Malmström’s Asia Test

This week, European Union Trade Commissioner Cecilia Malmström will be in Singapore for the ASEAN– EU Business Summit.  Publicly, she’ll be all smiles trumpeting European global leadership and the “open for business” tagline in the face of what she and her fellow Commissioners believe is America’s retreat from the global trading system.  Privately, she will know that Brussels is causing more frowns that smiles in Asian capitals.

Europe may not have a loud protagonist in the mould of President Trump – calling for a global re-write of the trade rules, and openly espousing protectionism – but the actions of the European Parliament are in effect endorsing Trump’s worldview of prioritising domestic political gain over the international rules-based order.

That Trumpian world view of the Parliament is best illustrated by its attempt to ban Palm Oil under the Renewable Energy Directive (RED). The Palm Oil ban is anti-trade, anti-globalist, and based on a flawed and protectionist justification. Donald Trump would be proud of his protégés Bas Eickhout, José Blanco Lopez, and their colleagues.

Commissioner Malmström is aware of the potential damage caused by Brussels’ embrace of Trump-politics and she is worried.

The EU and ASEAN have a dynamic partnership in a number of areas, from political dialogue, to cooperation in security/defence, and trade and investment relations. But all of this could encounter serious turbulence if the EU Palm Oil ban is enacted into law.

It is in the EU’s overwhelming interest that the Commission asserts itself and ensures that the Parliament is unable to force through a ban on Palm Oil.

What are the Commissioner’s options, this week? She could go public with opposition – following the example of Swedish Ambassador to Malaysia Dag Juhlin-Dannfelt who stated that “Sweden and many other European countries, who are member states of the EU, are against any kind of discrimination. That includes any regime that would be discriminating against other products”.

EU Governments including France, Italy, the Netherlands, and Spain have also spoken against the Palm Oil ban in the past month.

If the Commissioner were to speak out publicly it would earn respect and gratitude amongst her hosts in South-East Asia. It would also send a signal that DG Energy – which will be representing the Commission in the RED Trilogue negotiations – will take a firm line against the Palm Oil ban.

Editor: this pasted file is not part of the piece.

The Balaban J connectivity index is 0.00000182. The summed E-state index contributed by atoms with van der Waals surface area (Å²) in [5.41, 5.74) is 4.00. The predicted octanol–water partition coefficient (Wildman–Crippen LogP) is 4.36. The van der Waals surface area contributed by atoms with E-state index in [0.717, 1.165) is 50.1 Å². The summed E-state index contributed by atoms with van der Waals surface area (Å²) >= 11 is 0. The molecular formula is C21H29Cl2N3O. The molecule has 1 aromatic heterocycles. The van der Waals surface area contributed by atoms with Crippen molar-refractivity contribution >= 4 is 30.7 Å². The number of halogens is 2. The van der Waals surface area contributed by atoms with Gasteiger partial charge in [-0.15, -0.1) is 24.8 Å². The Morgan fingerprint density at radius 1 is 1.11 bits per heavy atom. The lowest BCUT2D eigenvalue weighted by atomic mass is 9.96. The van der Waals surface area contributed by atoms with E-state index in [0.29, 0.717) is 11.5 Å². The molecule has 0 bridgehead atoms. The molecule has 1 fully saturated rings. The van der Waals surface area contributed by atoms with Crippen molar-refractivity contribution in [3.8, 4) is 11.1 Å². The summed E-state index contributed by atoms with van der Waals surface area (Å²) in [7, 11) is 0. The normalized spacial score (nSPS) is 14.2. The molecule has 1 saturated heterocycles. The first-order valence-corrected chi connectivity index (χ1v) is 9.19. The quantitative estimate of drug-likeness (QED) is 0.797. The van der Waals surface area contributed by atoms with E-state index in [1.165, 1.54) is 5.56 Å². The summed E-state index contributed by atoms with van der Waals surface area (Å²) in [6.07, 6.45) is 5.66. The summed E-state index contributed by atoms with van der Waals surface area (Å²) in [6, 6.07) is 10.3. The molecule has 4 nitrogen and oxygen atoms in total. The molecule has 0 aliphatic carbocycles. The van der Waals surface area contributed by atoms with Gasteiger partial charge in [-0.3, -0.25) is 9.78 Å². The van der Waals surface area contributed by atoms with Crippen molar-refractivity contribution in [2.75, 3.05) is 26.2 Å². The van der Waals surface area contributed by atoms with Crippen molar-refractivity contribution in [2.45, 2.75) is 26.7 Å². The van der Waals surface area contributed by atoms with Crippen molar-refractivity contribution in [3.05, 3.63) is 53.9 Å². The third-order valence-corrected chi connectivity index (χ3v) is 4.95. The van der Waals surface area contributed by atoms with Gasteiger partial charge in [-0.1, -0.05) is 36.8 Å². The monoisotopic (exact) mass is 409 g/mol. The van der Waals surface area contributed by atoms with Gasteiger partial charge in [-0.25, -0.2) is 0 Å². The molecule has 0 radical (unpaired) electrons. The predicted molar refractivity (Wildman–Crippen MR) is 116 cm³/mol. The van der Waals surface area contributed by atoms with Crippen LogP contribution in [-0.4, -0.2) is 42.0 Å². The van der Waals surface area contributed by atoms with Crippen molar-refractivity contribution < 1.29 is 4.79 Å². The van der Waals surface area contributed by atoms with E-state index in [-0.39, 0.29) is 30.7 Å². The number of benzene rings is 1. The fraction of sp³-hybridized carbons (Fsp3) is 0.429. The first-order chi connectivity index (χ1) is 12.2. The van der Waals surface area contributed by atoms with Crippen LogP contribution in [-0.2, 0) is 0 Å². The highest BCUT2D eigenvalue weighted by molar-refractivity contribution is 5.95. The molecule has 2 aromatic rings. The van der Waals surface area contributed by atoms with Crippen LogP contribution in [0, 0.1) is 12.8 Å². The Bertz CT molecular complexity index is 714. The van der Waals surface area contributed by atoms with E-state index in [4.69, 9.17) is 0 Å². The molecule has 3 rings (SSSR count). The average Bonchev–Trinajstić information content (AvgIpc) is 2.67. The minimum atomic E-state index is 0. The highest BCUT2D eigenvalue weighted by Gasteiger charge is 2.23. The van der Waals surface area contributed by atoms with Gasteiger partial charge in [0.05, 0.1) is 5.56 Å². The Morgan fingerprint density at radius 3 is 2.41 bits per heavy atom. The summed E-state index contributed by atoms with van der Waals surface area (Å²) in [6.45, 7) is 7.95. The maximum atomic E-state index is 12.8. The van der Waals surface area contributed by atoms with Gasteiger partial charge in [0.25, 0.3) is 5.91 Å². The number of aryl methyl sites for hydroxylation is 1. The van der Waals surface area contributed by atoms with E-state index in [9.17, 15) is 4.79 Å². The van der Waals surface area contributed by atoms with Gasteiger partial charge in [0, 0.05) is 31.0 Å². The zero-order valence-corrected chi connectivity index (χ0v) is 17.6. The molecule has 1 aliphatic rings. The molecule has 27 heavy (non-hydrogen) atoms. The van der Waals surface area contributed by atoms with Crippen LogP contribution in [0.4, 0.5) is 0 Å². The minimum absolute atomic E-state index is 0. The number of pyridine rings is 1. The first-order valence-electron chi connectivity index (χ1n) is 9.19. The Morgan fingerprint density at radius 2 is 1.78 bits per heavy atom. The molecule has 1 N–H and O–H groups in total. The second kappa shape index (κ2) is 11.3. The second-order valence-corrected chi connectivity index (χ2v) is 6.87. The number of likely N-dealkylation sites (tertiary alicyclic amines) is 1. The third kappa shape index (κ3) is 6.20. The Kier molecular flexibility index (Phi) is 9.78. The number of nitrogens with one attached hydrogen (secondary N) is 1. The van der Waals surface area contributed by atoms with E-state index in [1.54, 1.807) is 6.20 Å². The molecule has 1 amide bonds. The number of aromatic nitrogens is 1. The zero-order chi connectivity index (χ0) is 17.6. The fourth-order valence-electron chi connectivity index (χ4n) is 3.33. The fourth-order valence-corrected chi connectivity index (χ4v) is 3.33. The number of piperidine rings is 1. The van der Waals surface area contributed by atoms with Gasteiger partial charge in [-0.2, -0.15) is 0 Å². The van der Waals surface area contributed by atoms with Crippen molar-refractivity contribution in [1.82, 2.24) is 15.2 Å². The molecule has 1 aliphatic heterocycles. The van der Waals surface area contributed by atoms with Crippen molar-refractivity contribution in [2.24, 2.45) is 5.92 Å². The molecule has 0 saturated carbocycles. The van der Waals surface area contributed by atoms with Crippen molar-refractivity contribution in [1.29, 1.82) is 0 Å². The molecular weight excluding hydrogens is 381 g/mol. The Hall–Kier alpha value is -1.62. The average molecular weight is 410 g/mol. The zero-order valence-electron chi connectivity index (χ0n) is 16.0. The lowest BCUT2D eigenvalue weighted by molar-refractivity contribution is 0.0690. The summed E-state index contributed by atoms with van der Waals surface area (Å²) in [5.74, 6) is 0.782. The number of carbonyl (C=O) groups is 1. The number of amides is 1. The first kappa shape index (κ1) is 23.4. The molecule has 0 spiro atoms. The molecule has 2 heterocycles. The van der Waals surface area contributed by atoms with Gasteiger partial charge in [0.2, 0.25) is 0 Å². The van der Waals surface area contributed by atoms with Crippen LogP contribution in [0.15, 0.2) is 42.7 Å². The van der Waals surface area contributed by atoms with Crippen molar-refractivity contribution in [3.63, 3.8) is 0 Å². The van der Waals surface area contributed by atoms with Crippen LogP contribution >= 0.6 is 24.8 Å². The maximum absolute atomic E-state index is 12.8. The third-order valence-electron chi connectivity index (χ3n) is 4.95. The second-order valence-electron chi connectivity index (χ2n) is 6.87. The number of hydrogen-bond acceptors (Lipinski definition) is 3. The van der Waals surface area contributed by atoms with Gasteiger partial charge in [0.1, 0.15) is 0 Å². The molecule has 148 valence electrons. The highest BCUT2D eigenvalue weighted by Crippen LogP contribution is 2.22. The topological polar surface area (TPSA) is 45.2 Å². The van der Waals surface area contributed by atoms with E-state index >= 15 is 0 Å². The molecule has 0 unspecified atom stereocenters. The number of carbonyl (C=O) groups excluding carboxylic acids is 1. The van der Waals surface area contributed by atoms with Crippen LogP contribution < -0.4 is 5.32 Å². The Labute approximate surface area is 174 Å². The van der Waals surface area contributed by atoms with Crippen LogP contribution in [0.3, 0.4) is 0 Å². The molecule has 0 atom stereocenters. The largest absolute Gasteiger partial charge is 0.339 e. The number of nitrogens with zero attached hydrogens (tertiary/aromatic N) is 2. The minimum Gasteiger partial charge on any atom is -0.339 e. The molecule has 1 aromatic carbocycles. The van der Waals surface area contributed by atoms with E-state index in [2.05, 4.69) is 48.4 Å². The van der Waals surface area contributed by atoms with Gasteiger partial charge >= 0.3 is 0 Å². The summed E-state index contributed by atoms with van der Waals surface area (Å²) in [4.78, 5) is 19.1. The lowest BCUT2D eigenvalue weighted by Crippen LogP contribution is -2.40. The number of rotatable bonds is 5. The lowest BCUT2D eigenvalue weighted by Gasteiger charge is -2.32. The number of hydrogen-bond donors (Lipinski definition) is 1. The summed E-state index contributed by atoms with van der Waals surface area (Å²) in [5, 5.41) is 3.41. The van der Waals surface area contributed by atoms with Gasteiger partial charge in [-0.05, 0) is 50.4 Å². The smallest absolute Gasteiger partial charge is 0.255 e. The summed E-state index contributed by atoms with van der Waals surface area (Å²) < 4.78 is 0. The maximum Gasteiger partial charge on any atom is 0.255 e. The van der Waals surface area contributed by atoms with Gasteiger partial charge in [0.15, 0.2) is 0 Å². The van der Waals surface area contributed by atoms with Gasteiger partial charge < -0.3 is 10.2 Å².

Another option is for the Commissioner to express private support for Palm Oil producing countries, while publicly refusing to commit. This may be more diplomatic in terms of internal relations inside the Commission – but it will not inspire confidence or trust in Kuala Lumpur, Jakarta and Bangkok. Finally, the Commission could attempt to ignore or brush off the Palm Oil issue entirely. This would be unwise: it would appear as though the EU does not understand the gravity and importance of the issue to its ASEAN trading partners.

The UK Government has taken this approach, and the indecision has led to stories in the UK press speculating about the risk to export contracts, loss of jobs, and a negative impact on post-Brexit trade deals. The Commissioner is known in Brussels as a sharp operator, and is unlikely to make the same mistake as the British Government.

What Commissioner Malmstrom says this week is important. But more important is what the Commission will do in Brussels over the four planned Trilogue negotiation sessions, which will decide whether or not to ban Palm Oil biofuels. The critical issue is can the Commission stand firm – supporting WTO rules, and supporting the EU’s trade strategy – against the Parliament’s Trumpian attempt to undermine those two pillars?

If the Commission gives in to the Parliament, and the ban is passed, the threat is real.

The Malaysian Government has indicated that if the EU moves ahead with the Palm Oil ban, the Government would have to take retaliatory measures and “review the purchase of products with any countries that banned Palm Oil”.  The EU exports over €17 billion annually to Malaysia alone. Thailand and Indonesia would join the retaliation.

Malaysian Trade Minister Mustapa Mohamed recently declared that a WTO case would also be forthcoming – an embarrassment for the EU, which is attempting to present itself as a guardian of the global international order.

In that vein, earlier this year Commissioner Malmstrom condemned American talk of a “trade war as irresponsible”. She needs to take the same hard-headed approach to the EU Parliament’s irresponsible trade war against Palm Oil-producing countries.